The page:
Psychology year 11: pro social and anti social behaviour essay plan notes page

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on 08/11/2018 at in  Science


Definition of prosocial behaviour:

Is voluntary, intentional helping behaviour or acts of kindness that are meant to benefit others that typically have good social consequences. Someone can be prosocial because of their: biology, learnt behaviours or sense of empathy

Definition of antisocial behaviour:

Voluntary intentional behaviour designed to hurt or cause distress to another person physically or psychologically in a direct or indirect way. Can be in three forms: voluntary (when someone voluntarily engages in anti-social behaviour), intentional (with the intention is to hurt someone else) or harmful (physical or relational aggression).


The impact of prosocial behaviour:

Reciprocity and pride in the sense of achievement

e.g. when Janice and Damian let Cady sit next to them and tell her she’s their friend she feels inclined to skip health class to sit with them, ‘I wasn’t going to pass down friends’


The impact of antisocial behaviour:

People are physically and emotionally harmed, as this is the intention of the anti-social person:

When Cady witnesses Regina kissing Aron right after she had asked her to talk to him for her she flees the house where the party is and cries while saying she had, ‘a lump in my throat like after you dry swallow a pill, I hated Regina, I hated her’.



People develop in their own unique ways. A person’s antisocial behaviour can because of their biology, their personality or the behaviours they have learned. These three contributing factors each have theories that support them and concepts that are applicable in many social situations.

A study by Bear, Connors and Paradiso on monkeys in 2007 revealed the link between the biology of an animal and its behaviours, particularly aggression. When a monkey’s brain had bilateral lesions made to its amygdala it became passive and fell to the bottom of the hierarchy whereas when its amygdala was electrically stimulated the monkey became increasingly aggressive. The psychological idea that someone’s biology can affect their antisocial behaviour can be seen in the film Mean Girls (2004) when the antagonist is introduced with the phrase, ‘evil takes a human form in Regina George’. The suggestion that she is inherently ‘evil’ is carried throughout the film as at the end, the year group reconciles with each other and she joins a lacrosse team to ‘channel her anger’ while other students seem to stop behaving antisocially altogether.


There is a psychological idea that certain attributes and personality traits predict certain behaviours. For example, Britt and Garrity (2006) found that people with hostile and blame attributes tended to display angry and aggressive behaviours while driving. In the movie Mean Girls even though there tends not to be many people with road-rage, the personalities of certain characters effect their behaviour. For example, during a session where the students wrote apologies to people they had hurt, one girl, Gretchen Wieners, said, ‘I’m sorry that people are so jealous of me, but I can’t help it that I’m popular’. Her arrogance and self-superior attitude and behaviour is reflective of her dominant personality throughout the film.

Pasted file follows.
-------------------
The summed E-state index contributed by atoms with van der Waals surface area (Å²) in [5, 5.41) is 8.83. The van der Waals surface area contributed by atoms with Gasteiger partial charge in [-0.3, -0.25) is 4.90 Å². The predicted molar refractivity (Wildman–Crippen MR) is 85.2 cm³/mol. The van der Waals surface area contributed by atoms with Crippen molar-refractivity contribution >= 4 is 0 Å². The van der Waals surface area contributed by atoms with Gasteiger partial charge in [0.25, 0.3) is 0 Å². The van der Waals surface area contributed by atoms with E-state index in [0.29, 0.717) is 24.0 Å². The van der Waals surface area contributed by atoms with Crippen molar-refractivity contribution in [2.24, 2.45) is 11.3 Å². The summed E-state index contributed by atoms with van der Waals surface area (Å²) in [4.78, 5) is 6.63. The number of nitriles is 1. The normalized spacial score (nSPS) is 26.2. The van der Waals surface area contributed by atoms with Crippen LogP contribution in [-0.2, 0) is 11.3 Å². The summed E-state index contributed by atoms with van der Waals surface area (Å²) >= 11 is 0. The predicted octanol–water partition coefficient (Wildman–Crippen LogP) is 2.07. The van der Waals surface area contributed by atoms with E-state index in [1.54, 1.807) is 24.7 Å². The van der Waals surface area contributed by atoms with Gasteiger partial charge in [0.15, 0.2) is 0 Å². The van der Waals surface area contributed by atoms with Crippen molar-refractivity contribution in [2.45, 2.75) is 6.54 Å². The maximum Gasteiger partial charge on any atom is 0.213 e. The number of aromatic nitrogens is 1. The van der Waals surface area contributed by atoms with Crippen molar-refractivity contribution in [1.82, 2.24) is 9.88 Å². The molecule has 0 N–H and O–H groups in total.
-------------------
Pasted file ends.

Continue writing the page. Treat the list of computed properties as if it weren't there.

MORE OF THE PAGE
A person’s upbringing and particularly the behaviours which they have learned and adopted have been proved to be a direct reflection on whether they develop as antisocial or prosocial people. Psychologist John Watson believed after his experiment on classic conditioning 1920 that all individual differences in behaviour were due to different experiences of learning ( In Mean Girls this is seen as Cady Heron develops from a shy and innocent home-schooled teenager to, as another character in the film states, ‘a mean girl…a bitch’. This is because after spending a lot of time with the popular ‘plastics’ she has become accustomed to their social normalities to become one of them. As Watson shows in his study Cady has learned to behave a certain way through the prolonged proximity to the mean girls and through the observation of their social norms. ‘If you sleep with dogs, you get fleas’ and as the character of Janice says, ‘you’re no pretending anymore, you’re plastic, cold, hard plastic’.



There are 3 types of antisocial behaviours: all of which can be direct or indirect:

-       Voluntary

-       Intentional

-       Harmful

V: ‘Girls’ tendency to harm each other in indirect ways was consistent with relational goals associated with manipulation of friendships’ (In the eye of the beholder- Owens, Shute and Slee)

-       Chooses to engage in antisocial behaviour

-       Candy canes by Cady


I: the alleviation of boredom and creation of excitement were also important factors in girls’ aggressive behaviour toward peers

-       Intention of hurting someone else

-       We decided it would be fun to ruin Regina George’s life ‘fun little experiment’


H: including gaining attention and impressing same-sex peers so as to be included in the peer group

-       Phys aggression or Rel aggression

-       Cady talks about how Janice is weird



2 strategies used in reducing anti behaviours and increase pro behaviours

1.     Develop the ability to empathise

Norberry put your hand up if you’ve ever had a friend say something bad about you behind your back

If you’ve ever been called a slut

2.     Restorative justice

Not punish but opportunity to become aware of the impact of their behaviour, to understand how they should take responsibility for their actions and take steps towards putting things right (Drewery 2004) involves a mediator


Human nature, school workplace, society to reduce anti social behaviour


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